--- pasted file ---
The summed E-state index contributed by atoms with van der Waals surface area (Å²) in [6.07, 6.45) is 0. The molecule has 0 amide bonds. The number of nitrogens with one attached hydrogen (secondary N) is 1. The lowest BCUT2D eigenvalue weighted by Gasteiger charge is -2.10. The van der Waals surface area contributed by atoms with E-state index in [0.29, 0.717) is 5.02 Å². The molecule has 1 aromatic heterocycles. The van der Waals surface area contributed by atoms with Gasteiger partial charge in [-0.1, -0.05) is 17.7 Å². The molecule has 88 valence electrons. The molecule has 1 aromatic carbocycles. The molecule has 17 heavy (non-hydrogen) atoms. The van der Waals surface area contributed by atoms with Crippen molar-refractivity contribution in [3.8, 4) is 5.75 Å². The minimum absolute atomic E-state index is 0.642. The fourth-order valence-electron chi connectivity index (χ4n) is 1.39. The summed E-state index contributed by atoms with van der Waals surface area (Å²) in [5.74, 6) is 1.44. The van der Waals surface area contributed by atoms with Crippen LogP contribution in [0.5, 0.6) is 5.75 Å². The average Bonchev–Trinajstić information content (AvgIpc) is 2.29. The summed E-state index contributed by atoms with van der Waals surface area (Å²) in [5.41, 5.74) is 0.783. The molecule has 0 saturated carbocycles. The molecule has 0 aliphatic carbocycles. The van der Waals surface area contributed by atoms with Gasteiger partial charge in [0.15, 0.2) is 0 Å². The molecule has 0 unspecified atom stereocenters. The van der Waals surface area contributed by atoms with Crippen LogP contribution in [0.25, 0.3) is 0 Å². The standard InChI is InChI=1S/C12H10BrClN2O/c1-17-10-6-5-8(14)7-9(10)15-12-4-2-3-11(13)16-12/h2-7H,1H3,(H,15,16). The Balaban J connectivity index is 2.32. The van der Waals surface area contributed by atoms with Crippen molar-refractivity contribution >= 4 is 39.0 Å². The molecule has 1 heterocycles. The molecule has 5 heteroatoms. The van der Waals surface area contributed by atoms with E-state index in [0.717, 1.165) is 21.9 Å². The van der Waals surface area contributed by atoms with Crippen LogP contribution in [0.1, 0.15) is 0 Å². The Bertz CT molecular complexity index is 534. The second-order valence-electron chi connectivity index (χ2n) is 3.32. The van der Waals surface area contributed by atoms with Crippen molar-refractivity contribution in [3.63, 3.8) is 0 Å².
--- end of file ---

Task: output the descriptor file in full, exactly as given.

The summed E-state index contributed by atoms with van der Waals surface area (Å²) in [6.07, 6.45) is 0. The molecule has 0 amide bonds. The number of nitrogens with one attached hydrogen (secondary N) is 1. The lowest BCUT2D eigenvalue weighted by Gasteiger charge is -2.10. The van der Waals surface area contributed by atoms with E-state index in [0.29, 0.717) is 5.02 Å². The molecule has 1 aromatic heterocycles. The van der Waals surface area contributed by atoms with Gasteiger partial charge in [-0.1, -0.05) is 17.7 Å². The molecule has 88 valence electrons. The molecule has 1 aromatic carbocycles. The molecule has 17 heavy (non-hydrogen) atoms. The van der Waals surface area contributed by atoms with Crippen molar-refractivity contribution in [3.8, 4) is 5.75 Å². The minimum absolute atomic E-state index is 0.642. The fourth-order valence-electron chi connectivity index (χ4n) is 1.39. The summed E-state index contributed by atoms with van der Waals surface area (Å²) in [5.74, 6) is 1.44. The van der Waals surface area contributed by atoms with Crippen LogP contribution in [0.5, 0.6) is 5.75 Å². The average Bonchev–Trinajstić information content (AvgIpc) is 2.29. The summed E-state index contributed by atoms with van der Waals surface area (Å²) in [5.41, 5.74) is 0.783. The molecule has 0 saturated carbocycles. The molecule has 0 aliphatic carbocycles. The van der Waals surface area contributed by atoms with Gasteiger partial charge in [0.15, 0.2) is 0 Å². The molecule has 0 unspecified atom stereocenters. The van der Waals surface area contributed by atoms with Crippen LogP contribution in [0.25, 0.3) is 0 Å². The standard InChI is InChI=1S/C12H10BrClN2O/c1-17-10-6-5-8(14)7-9(10)15-12-4-2-3-11(13)16-12/h2-7H,1H3,(H,15,16). The Balaban J connectivity index is 2.32. The van der Waals surface area contributed by atoms with Crippen molar-refractivity contribution >= 4 is 39.0 Å². The molecule has 1 heterocycles. The molecule has 5 heteroatoms. The van der Waals surface area contributed by atoms with E-state index in [0.717, 1.165) is 21.9 Å². The van der Waals surface area contributed by atoms with Crippen LogP contribution in [0.1, 0.15) is 0 Å². The Bertz CT molecular complexity index is 534. The second-order valence-electron chi connectivity index (χ2n) is 3.32. The van der Waals surface area contributed by atoms with Crippen molar-refractivity contribution in [3.63, 3.8) is 0 Å².